Oracle makes it possible to create an index with more than one index column. These are known as concatenated or composite indexes, because multiple columns are linked together in a series in a single index B-tree. Concatenated indexes are very useful in cases where multiple criteria are used to access a table. To illustrate, consider the following index definition:
In these multi-key indexes, Oracle will create each index node to contain all of the keys. When we issue a query that uses the high-order index column in the WHERE clause, Oracle uses this index to speed access to the table rows.
Let us examine the examples below:
This query can use the concatenated index because the high-order key of student_level is referenced in the query.
In this query the index is also used because both of the high-order keys are present in the index.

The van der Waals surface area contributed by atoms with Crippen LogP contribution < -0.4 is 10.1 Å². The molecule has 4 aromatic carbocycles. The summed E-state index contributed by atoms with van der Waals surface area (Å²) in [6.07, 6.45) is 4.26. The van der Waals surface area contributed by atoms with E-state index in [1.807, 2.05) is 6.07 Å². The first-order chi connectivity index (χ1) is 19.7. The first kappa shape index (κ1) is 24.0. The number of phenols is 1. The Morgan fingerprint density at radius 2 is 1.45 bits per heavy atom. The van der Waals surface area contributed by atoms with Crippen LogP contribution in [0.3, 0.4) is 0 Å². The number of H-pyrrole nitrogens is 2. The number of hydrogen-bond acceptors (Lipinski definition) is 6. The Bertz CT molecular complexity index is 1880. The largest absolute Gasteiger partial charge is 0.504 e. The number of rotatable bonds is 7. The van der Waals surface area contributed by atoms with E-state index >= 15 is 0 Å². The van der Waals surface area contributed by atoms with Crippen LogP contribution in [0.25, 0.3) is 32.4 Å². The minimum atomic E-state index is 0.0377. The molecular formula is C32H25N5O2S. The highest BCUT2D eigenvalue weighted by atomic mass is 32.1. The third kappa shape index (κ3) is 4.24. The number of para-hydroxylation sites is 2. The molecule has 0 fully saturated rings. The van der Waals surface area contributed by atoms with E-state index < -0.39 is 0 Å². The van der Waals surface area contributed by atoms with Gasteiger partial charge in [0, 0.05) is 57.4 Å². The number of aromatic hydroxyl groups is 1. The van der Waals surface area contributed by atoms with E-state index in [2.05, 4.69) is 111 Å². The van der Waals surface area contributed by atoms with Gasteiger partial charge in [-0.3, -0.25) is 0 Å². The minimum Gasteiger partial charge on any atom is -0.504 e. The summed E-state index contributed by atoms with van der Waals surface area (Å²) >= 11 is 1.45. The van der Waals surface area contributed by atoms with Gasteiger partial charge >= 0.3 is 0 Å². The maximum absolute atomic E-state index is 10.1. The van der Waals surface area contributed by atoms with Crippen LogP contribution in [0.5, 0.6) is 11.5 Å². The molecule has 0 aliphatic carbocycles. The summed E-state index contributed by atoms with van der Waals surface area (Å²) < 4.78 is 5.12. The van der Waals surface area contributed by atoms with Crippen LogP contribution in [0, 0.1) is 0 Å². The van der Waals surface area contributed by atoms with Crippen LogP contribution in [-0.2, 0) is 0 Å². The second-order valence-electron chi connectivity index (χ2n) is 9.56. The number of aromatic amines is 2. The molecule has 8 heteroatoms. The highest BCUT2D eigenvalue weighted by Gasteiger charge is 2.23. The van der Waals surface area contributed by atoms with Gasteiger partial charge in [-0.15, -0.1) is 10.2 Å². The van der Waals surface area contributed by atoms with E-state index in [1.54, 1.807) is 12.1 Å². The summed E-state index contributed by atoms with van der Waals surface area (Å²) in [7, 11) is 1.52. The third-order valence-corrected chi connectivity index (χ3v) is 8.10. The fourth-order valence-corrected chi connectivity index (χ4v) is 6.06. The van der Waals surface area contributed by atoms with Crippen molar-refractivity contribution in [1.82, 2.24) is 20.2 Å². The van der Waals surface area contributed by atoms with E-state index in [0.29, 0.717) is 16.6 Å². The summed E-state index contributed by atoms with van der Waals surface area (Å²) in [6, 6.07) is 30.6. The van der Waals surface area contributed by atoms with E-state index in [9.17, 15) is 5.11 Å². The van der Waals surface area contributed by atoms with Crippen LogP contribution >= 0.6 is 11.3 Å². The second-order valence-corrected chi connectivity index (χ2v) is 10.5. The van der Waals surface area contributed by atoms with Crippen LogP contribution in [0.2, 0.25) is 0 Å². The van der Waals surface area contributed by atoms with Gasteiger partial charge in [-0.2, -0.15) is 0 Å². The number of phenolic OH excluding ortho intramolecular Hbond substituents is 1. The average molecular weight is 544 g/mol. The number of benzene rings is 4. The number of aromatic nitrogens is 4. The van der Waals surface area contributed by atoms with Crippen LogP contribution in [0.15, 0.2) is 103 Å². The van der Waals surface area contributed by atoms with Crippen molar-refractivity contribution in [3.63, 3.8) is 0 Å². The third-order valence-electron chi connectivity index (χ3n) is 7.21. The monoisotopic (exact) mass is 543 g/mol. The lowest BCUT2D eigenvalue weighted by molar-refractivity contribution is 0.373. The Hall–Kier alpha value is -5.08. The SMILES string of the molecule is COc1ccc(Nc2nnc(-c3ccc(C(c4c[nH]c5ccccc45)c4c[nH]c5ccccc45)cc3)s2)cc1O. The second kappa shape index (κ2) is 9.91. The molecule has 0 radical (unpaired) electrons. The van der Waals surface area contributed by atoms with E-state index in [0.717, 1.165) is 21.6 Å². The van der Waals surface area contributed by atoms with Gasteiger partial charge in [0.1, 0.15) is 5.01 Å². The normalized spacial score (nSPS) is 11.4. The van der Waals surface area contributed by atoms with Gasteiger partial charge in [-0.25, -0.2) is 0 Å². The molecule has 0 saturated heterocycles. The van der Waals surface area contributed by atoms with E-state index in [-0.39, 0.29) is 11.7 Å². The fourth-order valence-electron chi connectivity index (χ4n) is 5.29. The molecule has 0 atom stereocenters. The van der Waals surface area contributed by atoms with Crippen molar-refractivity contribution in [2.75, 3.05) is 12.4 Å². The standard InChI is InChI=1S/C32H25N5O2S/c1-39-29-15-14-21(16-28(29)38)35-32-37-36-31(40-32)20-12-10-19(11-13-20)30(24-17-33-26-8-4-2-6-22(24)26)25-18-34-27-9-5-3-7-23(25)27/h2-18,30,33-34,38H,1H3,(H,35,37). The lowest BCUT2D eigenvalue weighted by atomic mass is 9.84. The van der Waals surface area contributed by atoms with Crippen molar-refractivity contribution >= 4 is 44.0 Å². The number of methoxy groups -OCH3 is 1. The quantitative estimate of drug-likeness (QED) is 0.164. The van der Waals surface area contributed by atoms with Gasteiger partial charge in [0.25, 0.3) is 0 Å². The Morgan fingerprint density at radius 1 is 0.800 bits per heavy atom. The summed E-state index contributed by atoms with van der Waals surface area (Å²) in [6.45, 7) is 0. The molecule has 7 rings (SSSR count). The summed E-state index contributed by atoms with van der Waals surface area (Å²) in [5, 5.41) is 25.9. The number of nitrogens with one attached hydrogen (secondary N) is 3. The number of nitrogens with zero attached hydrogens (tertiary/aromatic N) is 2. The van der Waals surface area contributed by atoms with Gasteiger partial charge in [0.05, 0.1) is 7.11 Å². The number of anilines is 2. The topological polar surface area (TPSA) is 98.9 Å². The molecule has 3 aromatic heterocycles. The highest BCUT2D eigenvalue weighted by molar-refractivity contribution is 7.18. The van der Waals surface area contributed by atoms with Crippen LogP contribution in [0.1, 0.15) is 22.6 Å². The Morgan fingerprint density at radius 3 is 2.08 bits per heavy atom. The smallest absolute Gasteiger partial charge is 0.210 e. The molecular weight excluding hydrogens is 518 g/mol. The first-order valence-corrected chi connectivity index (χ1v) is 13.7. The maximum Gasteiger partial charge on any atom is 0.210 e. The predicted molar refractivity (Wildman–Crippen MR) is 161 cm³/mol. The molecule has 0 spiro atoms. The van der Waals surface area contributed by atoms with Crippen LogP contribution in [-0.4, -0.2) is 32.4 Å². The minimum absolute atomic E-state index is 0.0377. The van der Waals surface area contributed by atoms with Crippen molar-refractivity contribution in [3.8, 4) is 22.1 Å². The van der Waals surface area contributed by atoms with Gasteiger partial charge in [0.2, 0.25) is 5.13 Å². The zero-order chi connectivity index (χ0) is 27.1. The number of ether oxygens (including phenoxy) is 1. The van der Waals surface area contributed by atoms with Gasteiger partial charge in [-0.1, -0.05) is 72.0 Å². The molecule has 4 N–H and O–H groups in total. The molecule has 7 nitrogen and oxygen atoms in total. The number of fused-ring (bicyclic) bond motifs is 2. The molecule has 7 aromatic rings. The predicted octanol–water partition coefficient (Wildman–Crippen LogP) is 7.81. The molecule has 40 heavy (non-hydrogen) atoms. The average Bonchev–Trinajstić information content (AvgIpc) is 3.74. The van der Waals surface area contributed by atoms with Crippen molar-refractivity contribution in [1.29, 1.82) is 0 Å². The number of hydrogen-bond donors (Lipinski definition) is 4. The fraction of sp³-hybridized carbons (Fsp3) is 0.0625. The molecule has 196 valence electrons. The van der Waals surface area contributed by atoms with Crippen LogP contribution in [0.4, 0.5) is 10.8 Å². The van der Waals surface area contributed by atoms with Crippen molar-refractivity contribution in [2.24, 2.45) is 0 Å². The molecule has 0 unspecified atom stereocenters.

In this query, the index is NOT used because the student_level is not referenced in the WHERE clause.
To summarize, the concatenated index is very useful when your tables normally have multiple column specifications in the SQL queries.
When defining a concatenated index, you should place the column with the most distinct values first. For example, if you were creating a concatenated index on state_name (50 distinct values) and customer_status (10 distinct values), you should define state_name first in the index. The next lesson examines the function-based indexes of Oracle8.
Appropriate Oracle Indexes
Before you move on to the next lesson, click the link below to check your knowledge of Oracle indexing options. Appropriate Oracle Indexes